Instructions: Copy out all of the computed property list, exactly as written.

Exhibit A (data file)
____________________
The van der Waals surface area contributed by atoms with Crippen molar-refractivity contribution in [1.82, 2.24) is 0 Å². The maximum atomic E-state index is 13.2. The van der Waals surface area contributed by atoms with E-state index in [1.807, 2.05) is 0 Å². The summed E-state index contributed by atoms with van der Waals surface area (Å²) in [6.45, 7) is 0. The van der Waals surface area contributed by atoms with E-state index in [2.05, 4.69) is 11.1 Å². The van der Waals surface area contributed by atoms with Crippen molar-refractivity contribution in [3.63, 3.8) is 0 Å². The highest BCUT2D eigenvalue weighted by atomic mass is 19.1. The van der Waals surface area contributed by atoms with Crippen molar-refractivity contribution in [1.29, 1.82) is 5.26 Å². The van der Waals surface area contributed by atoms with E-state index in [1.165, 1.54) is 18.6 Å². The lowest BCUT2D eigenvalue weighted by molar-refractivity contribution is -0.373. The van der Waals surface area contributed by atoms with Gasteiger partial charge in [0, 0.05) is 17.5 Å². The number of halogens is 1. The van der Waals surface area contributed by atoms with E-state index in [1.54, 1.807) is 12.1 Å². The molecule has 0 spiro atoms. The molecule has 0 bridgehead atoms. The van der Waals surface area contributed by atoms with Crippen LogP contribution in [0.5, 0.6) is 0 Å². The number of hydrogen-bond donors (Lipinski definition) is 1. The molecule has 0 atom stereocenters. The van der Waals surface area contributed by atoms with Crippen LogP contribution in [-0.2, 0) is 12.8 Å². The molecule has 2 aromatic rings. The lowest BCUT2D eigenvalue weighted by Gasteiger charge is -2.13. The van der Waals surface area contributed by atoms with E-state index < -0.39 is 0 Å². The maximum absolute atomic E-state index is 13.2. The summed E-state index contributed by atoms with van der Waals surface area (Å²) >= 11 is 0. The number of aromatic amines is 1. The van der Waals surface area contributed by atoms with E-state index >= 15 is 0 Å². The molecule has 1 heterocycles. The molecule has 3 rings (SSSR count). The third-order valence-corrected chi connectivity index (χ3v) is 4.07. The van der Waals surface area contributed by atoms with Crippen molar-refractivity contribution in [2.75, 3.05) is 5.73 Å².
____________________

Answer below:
The van der Waals surface area contributed by atoms with Crippen molar-refractivity contribution in [1.82, 2.24) is 0 Å². The maximum atomic E-state index is 13.2. The van der Waals surface area contributed by atoms with E-state index in [1.807, 2.05) is 0 Å². The summed E-state index contributed by atoms with van der Waals surface area (Å²) in [6.45, 7) is 0. The van der Waals surface area contributed by atoms with E-state index in [2.05, 4.69) is 11.1 Å². The van der Waals surface area contributed by atoms with Crippen molar-refractivity contribution in [3.63, 3.8) is 0 Å². The highest BCUT2D eigenvalue weighted by atomic mass is 19.1. The van der Waals surface area contributed by atoms with Crippen molar-refractivity contribution in [1.29, 1.82) is 5.26 Å². The van der Waals surface area contributed by atoms with E-state index in [1.165, 1.54) is 18.6 Å². The lowest BCUT2D eigenvalue weighted by molar-refractivity contribution is -0.373. The van der Waals surface area contributed by atoms with Gasteiger partial charge in [0, 0.05) is 17.5 Å². The number of halogens is 1. The van der Waals surface area contributed by atoms with E-state index in [1.54, 1.807) is 12.1 Å². The molecule has 0 spiro atoms. The molecule has 0 bridgehead atoms. The van der Waals surface area contributed by atoms with Crippen LogP contribution in [0.5, 0.6) is 0 Å². The number of hydrogen-bond donors (Lipinski definition) is 1. The molecule has 0 atom stereocenters. The van der Waals surface area contributed by atoms with Crippen LogP contribution in [-0.2, 0) is 12.8 Å². The molecule has 2 aromatic rings. The lowest BCUT2D eigenvalue weighted by Gasteiger charge is -2.13. The van der Waals surface area contributed by atoms with E-state index < -0.39 is 0 Å². The maximum absolute atomic E-state index is 13.2. The summed E-state index contributed by atoms with van der Waals surface area (Å²) >= 11 is 0. The number of aromatic amines is 1. The van der Waals surface area contributed by atoms with E-state index >= 15 is 0 Å². The molecule has 1 heterocycles. The molecule has 3 rings (SSSR count). The third-order valence-corrected chi connectivity index (χ3v) is 4.07. The van der Waals surface area contributed by atoms with Crippen molar-refractivity contribution in [2.75, 3.05) is 5.73 Å².